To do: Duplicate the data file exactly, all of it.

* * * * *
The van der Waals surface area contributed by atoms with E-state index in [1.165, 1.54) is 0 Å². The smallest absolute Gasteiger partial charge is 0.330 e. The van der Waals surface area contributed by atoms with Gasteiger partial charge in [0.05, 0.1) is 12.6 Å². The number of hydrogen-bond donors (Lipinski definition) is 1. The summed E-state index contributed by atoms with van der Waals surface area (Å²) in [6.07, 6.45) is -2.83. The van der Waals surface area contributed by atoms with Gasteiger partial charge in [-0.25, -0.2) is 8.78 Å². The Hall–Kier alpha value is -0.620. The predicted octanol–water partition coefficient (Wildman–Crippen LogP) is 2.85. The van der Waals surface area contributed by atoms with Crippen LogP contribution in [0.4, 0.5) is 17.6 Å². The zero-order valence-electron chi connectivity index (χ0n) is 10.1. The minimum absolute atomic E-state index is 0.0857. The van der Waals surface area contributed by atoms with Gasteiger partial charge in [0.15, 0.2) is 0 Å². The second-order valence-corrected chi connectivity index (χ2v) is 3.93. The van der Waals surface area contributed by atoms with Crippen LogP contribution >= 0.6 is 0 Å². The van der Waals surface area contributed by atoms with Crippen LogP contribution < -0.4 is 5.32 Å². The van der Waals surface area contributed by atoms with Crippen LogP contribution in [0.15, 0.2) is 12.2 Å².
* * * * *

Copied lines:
The van der Waals surface area contributed by atoms with E-state index in [1.165, 1.54) is 0 Å². The smallest absolute Gasteiger partial charge is 0.330 e. The van der Waals surface area contributed by atoms with Gasteiger partial charge in [0.05, 0.1) is 12.6 Å². The number of hydrogen-bond donors (Lipinski definition) is 1. The summed E-state index contributed by atoms with van der Waals surface area (Å²) in [6.07, 6.45) is -2.83. The van der Waals surface area contributed by atoms with Gasteiger partial charge in [-0.25, -0.2) is 8.78 Å². The Hall–Kier alpha value is -0.620. The predicted octanol–water partition coefficient (Wildman–Crippen LogP) is 2.85. The van der Waals surface area contributed by atoms with Crippen LogP contribution in [0.4, 0.5) is 17.6 Å². The zero-order valence-electron chi connectivity index (χ0n) is 10.1. The minimum absolute atomic E-state index is 0.0857. The van der Waals surface area contributed by atoms with Gasteiger partial charge in [0.15, 0.2) is 0 Å². The second-order valence-corrected chi connectivity index (χ2v) is 3.93. The van der Waals surface area contributed by atoms with Crippen LogP contribution >= 0.6 is 0 Å². The van der Waals surface area contributed by atoms with Crippen LogP contribution < -0.4 is 5.32 Å². The van der Waals surface area contributed by atoms with Crippen LogP contribution in [0.15, 0.2) is 12.2 Å².